Wednesday, March 11, 2020

Instagram hasn't heard of climate change

'Cause everybody hates a tourist
Especially one who thinks it's all such a laugh
– Pulp, Common People 

The paradox is that it is much easier to imagine the end of life on earth than a much more modest change in capitalism.
– Slavoj Žižek

As I pointlessly scroll through Instagram once a month I am amazed to see people are still travelling on long haul flights posting pictures of their moronic grinning selves in far flung parts of the globe*. Mainly, it seems, in order to make other people jealous. Which is generally praised with 'likes'. The hedonists don't look like they're too bothered about the state of the planet.

I would have to deduce that Instagram, and its one billion users, are climate change deniers. That's okay, it's apparently a weakness in the human brain; we're unable to conceive of (or do anything about) the global catastrophe as it isn't happening immediately right in front of our eyes. Climate change is slowly but surely inexorably coming but because it's gradual and not immediate our brains can't envisage it. We're both unable to look too far into the future (beyond the next holiday) and innately selfish – it's hard for humans to forego life's pathetic luxuries – cars, shopping, the next holiday – let alone admit or think about how they are destroying the environment and what the massive ramifications will be for merely living a very selfish life.

(I got very bored of Neflix's The Good Place but waded through it. When it was realised no human had got into heaven for 500 years, it made perfect sense – even the apprently good act of buying roses for your grandmother has become fraught with political and environmental issues – the flowers were ordered from a cellphone, which was made in a sweat shop, the flowers were grown with toxic pestisides, the migrant flower pickers were exploited and the flowers travelled thousands of miles, leaving a huge carbon footprint.

As I've occasionally written in this blog – and will do until the electricity goes out – the best thing anyone can do for the planet is absolutely nothing.)

Humans respond to threat or danger in essentially three ways – what is known as the fight-flight-freeze response. Since the dawn of humans this has been true, and it's still evident in animals (pet cats are great at doing all three) and humans today – though the danger is no longer saber-toothed tigers or bears, it's more likely to be some kind of social anxiety. In regards to climate change, we're still mostly in the freeze category – either we deny it or ignore it; it's too big, we can't do anything about it. Parts of the world where it has been immediate – flooding or the fires in Australia, for example, people have made flight. If we want to do anything about it, we will have to fight – i.e. tackle it.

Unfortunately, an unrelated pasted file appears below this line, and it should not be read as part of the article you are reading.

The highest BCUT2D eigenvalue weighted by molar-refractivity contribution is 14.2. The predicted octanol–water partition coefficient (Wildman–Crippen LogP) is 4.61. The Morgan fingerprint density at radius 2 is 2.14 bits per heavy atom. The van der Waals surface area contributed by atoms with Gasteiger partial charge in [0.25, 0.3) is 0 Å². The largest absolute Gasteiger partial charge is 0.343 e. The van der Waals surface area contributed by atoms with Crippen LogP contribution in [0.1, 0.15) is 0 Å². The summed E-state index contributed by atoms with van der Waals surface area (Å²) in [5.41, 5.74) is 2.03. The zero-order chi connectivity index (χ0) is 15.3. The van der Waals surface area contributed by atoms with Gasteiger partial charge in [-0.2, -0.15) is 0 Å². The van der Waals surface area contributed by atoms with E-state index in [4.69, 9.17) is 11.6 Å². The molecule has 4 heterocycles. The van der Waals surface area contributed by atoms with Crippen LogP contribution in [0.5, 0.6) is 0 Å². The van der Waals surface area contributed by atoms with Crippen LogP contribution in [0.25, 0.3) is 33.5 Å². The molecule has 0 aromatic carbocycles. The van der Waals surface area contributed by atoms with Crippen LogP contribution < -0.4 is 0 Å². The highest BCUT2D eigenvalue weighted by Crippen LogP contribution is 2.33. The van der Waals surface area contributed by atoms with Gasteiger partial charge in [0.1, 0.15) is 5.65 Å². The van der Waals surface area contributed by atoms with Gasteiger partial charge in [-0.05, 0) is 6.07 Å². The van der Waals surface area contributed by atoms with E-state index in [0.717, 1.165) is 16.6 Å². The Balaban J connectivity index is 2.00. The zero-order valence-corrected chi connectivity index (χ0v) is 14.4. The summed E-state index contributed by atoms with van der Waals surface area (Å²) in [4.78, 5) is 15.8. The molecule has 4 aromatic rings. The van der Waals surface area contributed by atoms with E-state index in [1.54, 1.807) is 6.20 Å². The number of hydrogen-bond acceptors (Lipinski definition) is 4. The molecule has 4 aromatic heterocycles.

The zoonotic COVID-19, otherwise known as coronavirus, is an example where humans have gone into fight mode (with a fair bit of flight) and taken immediate action, declaring it an emergency as it's a grave danger to human life. Action has been so over the top (as of today the death count of coronavirus is fast approaching... the annual amount of people who drown in their own bath) that I can only say it's the best thing to happen to the environment for a long time.

Flights are being cancelled. Coachloads of Chinese tourists have disappeared. Thousands of journeys, events and conferences (along with meetings, the most pointless and painful thing humans have invented to fill their vacuous, pointless lives to make themselves feel important) have been cancelled (meaning people aren't flying all over the world to attend them).

All precautions taking immediate effect because of coronavirus – quarantines, lockdowns, grounding flights, closing factories, roadblocks, cancelling events and conferences, advice not to travel or socialise – all these things (and a lot more besides) should be happening anyway to prevent climate change. 

So we've sort of half-heartedly declared Climate Emergencies here and there. Cornwall Council did, then immediately announced a Space Station and Heliport, apparently without irony. In fact, every day in Cornwall I see large tracts of fields and woodlands chopped down to make way for car parks, retail parks, houses and business centres (yes, I had a good moan at Cornwall Council recently so I won't go on). 

Reading news about the environment over the past month has been depressing reading indeed. 'Coronavirus wrecks havoc on global tourism' is the most positive headline I have read in a long time (you know what it is, Venice was up in arms last year about the hoards of tourists they get, threatening to ban them; now they're crying to their mamas about the lack of them). Otherwise, it's been something like this: 'Murders of monarch butterfly activists stun Mexico'; 'Thousands of sheep drown'; 'UK does not have clear vision for last ditch climate talks'; 'Loss of EU protections could imperil UK hedgerows and hedgehogs'; 'Sea levels rising in the U.S.'; 'Boris Johnson “doesn’t get cilmate change”'; 'A small government agency is supporting fossil fuel projects abroad with estimated carbon emissions of a country the size of Portugal'; 'Trees on commercial UK plantations not helping climate crisis'; '1,000 ancient woodlands at risk of destruction by projects like HS2'. You get the idea.